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Wizards Tarot Cards – May 8, 2011


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Product Details

  • Cards: 264 pages
  • Publisher: Llewellyn Publications; Box Tcr Cr edition (May 8, 2011)
  • Language: English
  • ISBN-10: 073871285X
  • ISBN-13: 978-0738712857
  • Product Dimensions: 8.3 x 5.3 x 2.4 inches
  • Shipping Weight: 1.2 pounds (View shipping rates and policies)
  • Average Customer Review: 4.3 out of 5 stars  See all reviews (54 customer reviews)
  • Amazon Best Sellers Rank: #78,366 in Books (See Top 100 in Books)

Editorial Reviews

About the Author

Corrine Kenner specializes in bringing metaphysical subjects down to earth. Her work on the tarot is widely published, and her classes and workshops are perennial favorites among students in the Midwest. Corrine is a certified tarot master, and she holds a bachelor's degree in philosophy from California State University, Long Beach.


Corrine is the author of Tall Dark Stranger, a handbook on using tarot cards for romance, and Tarot Journaling, a guide to the art of keeping a tarot diary. She was also the creator of Llewellyn's Tarot Calendar. She is a contributor to the 2005, 2006, and 2007 editions of the Llewellyn Tarot Reader. A former newspaper reporter and magazine editor, Kenner edited Llewellyn's popular Astrological Calendar, Daily Planetary Guide, and Sun Sign Book. She is also the author of Crystals for Beginners.


Corrine has lived in Brazil, Los Angeles, and the Twin Cities of Minnesota. She now lives in the Midwest with her husband Dan and her daughters Katherine, Emily, and Julia.


You can find her website at www.corrinekenner.com.



John J. Blumen lives and works as an illustrator in Pittsburgh, Pennsylvania. Visit him online at www.johnblumenillustration.com.


More About the Author

Corrine Kenner specializes in bringing metaphysical subjects down to earth.

She has written more than a dozen books, including Tarot and Astrology, Tarot for Writers, Astrology for Writers, and Tarot Journaling. She's also the creator of The Wizards Tarot and The Epicurean Tarot, and she's the co-creator of The Tarot of Physics.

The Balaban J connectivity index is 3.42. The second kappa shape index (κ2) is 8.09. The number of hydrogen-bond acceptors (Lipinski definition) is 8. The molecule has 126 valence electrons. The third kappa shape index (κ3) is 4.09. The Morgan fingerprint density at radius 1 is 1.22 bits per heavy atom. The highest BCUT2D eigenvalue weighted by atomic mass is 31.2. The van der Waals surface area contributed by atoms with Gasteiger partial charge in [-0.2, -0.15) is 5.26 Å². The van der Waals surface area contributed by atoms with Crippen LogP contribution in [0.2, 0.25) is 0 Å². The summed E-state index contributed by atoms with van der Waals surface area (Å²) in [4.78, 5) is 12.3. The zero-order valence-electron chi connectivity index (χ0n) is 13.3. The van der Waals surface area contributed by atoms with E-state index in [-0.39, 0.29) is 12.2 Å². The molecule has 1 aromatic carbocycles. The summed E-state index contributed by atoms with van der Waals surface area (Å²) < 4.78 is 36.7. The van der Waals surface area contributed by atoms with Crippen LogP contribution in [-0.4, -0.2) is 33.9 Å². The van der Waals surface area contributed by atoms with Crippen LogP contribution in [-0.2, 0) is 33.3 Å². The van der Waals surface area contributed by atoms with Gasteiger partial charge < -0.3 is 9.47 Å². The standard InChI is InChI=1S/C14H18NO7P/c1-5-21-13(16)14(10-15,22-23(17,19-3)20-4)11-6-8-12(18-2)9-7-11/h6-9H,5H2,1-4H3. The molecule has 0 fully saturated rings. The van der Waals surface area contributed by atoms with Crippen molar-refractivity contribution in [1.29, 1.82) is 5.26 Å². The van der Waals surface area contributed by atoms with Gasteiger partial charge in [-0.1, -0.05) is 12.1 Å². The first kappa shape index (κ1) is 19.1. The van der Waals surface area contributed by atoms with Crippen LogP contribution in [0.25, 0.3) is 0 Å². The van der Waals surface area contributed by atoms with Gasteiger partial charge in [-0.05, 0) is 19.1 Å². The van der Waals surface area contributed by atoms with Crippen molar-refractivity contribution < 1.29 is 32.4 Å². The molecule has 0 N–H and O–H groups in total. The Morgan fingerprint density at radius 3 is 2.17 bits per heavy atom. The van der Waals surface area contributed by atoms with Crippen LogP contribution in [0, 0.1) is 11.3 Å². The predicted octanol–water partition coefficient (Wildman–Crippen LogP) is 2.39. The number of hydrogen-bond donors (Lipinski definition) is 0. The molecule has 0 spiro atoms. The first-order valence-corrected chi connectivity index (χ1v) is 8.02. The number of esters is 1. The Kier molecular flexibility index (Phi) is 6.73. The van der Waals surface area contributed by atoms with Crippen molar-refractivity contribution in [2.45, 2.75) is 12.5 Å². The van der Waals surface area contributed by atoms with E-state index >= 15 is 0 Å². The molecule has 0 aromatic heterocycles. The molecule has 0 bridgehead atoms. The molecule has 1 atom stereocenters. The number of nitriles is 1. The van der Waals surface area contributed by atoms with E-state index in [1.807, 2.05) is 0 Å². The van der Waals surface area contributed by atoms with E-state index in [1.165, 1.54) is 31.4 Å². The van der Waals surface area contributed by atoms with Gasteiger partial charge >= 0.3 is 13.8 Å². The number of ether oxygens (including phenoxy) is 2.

Much of her work has been translated for a worldwide audience: her books and decks are available in Chinese, French, Greek, Hungarian, Indonesian, Italian, Japanese, Polish, Portuguese, Romanian, Russian, and Spanish.

A former newspaper reporter and magazine editor, Kenner has also edited five anthologies and several astrological publications, including Llewellyn's Astrological Calendar, Daily Planetary Guide, and Sun Sign Book.

Corrine was raised on a family farm in North Dakota, close to the Canadian border in the central United States. She has lived in Brazil and Los Angeles, where she earned a degree in philosophy from California State University. She now lives in Minneapolis, Minnesota, with her husband Dan, a software developer. They have four daughters who range in age from 11 to 24.

You can find her website at www.corrinekenner.com.

Customer Reviews

Beautiful deck and I love working with it.
Marsha Hostetler
Another friend and I --who have used many tarot decks-did a reading and looked up the card meanings, to see what the book would say.
MucBeah54
The companion book for the Wizards Tarot is great and is a must have if you get this deck.
Angelo Nasios

Most Helpful Customer Reviews

71 of 73 people found the following review helpful By Angelo Nasios on March 16, 2011
Format: Cards Verified Purchase
The Wizards Tarot - Review by Angelo Nasios

Artwork
5 Pentacles
Card Stock
3 ½ Pentacles
Design (Back design & Boarders)
4 Pentacles
Shuffling quality
4 Pentacles
Originality and uniqueness
5 Pentacles
Overall
4.3 Pentacles

I pre-ordered The Wizards Tarot back in December 2010 with great anticipation, this deck does not disappoint. The Wizard Tarot is the intellectual creation of respected tarot author Corrine Kenner and is manifested by artist John J. Blumen.

The Wizard Tarot is a magic themed tarot deck where witchcraft and wizardry is the focus of the deck. Set in the mythical world of Mandrake Academy a magical school where you are a new student learning the ways of magic. Each of the Major Arcana cards is your new professors, teaching each their own magic subject. The Minor Arcana are fellow students. Each of the four suits represents four schools of magic. Which are, fire magic, water magic, air magic and earth magic. The Court cards are renamed as the Royal Families. Each Royal Family depicts elemental creatures associated with the suit.

The design of the deck is great, the backs have this nice golden like swirls, lines and stars that is unique. My only problem is they are not reversible so if you use reversals you will know which cards are reversed. The pattern on the back carries over into the boards around the card images which is really nice and ties the whole deck in nicely. The titles are spelled out in a clear font that is not overpowering or distracting. They are written on golden banners at the bottom. All cards are spelled out and are not numbered. Reordering the deck might be a hassle if you have a forgetful memory and forget the order of the Majors.